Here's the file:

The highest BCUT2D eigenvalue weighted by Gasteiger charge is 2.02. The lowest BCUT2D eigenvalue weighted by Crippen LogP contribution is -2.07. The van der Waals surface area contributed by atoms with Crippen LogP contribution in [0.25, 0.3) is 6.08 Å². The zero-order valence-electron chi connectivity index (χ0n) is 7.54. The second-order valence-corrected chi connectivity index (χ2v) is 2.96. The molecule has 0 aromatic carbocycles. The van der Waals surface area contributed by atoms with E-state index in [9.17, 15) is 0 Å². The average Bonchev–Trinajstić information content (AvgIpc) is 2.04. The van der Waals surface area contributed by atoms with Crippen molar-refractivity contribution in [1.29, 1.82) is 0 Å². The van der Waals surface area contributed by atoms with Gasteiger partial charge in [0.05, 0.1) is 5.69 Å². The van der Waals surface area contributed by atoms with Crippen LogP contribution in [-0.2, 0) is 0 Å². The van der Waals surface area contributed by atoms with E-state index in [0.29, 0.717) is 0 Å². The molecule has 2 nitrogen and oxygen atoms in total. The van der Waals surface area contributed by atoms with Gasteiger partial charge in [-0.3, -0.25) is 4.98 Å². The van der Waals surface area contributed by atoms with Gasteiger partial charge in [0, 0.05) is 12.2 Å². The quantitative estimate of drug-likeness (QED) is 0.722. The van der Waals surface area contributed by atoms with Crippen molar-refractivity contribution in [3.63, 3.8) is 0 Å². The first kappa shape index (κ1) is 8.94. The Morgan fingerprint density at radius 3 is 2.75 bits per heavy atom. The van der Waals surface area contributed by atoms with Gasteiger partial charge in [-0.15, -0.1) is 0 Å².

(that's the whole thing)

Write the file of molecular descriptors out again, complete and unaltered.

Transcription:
The highest BCUT2D eigenvalue weighted by Gasteiger charge is 2.02. The lowest BCUT2D eigenvalue weighted by Crippen LogP contribution is -2.07. The van der Waals surface area contributed by atoms with Crippen LogP contribution in [0.25, 0.3) is 6.08 Å². The zero-order valence-electron chi connectivity index (χ0n) is 7.54. The second-order valence-corrected chi connectivity index (χ2v) is 2.96. The molecule has 0 aromatic carbocycles. The van der Waals surface area contributed by atoms with E-state index in [9.17, 15) is 0 Å². The average Bonchev–Trinajstić information content (AvgIpc) is 2.04. The van der Waals surface area contributed by atoms with Crippen molar-refractivity contribution in [1.29, 1.82) is 0 Å². The van der Waals surface area contributed by atoms with Gasteiger partial charge in [0.05, 0.1) is 5.69 Å². The van der Waals surface area contributed by atoms with Crippen LogP contribution in [-0.2, 0) is 0 Å². The van der Waals surface area contributed by atoms with E-state index in [0.29, 0.717) is 0 Å². The molecule has 2 nitrogen and oxygen atoms in total. The van der Waals surface area contributed by atoms with Gasteiger partial charge in [-0.3, -0.25) is 4.98 Å². The van der Waals surface area contributed by atoms with Gasteiger partial charge in [0, 0.05) is 12.2 Å². The quantitative estimate of drug-likeness (QED) is 0.722. The van der Waals surface area contributed by atoms with Crippen molar-refractivity contribution in [3.63, 3.8) is 0 Å². The first kappa shape index (κ1) is 8.94. The Morgan fingerprint density at radius 3 is 2.75 bits per heavy atom. The van der Waals surface area contributed by atoms with Gasteiger partial charge in [-0.15, -0.1) is 0 Å².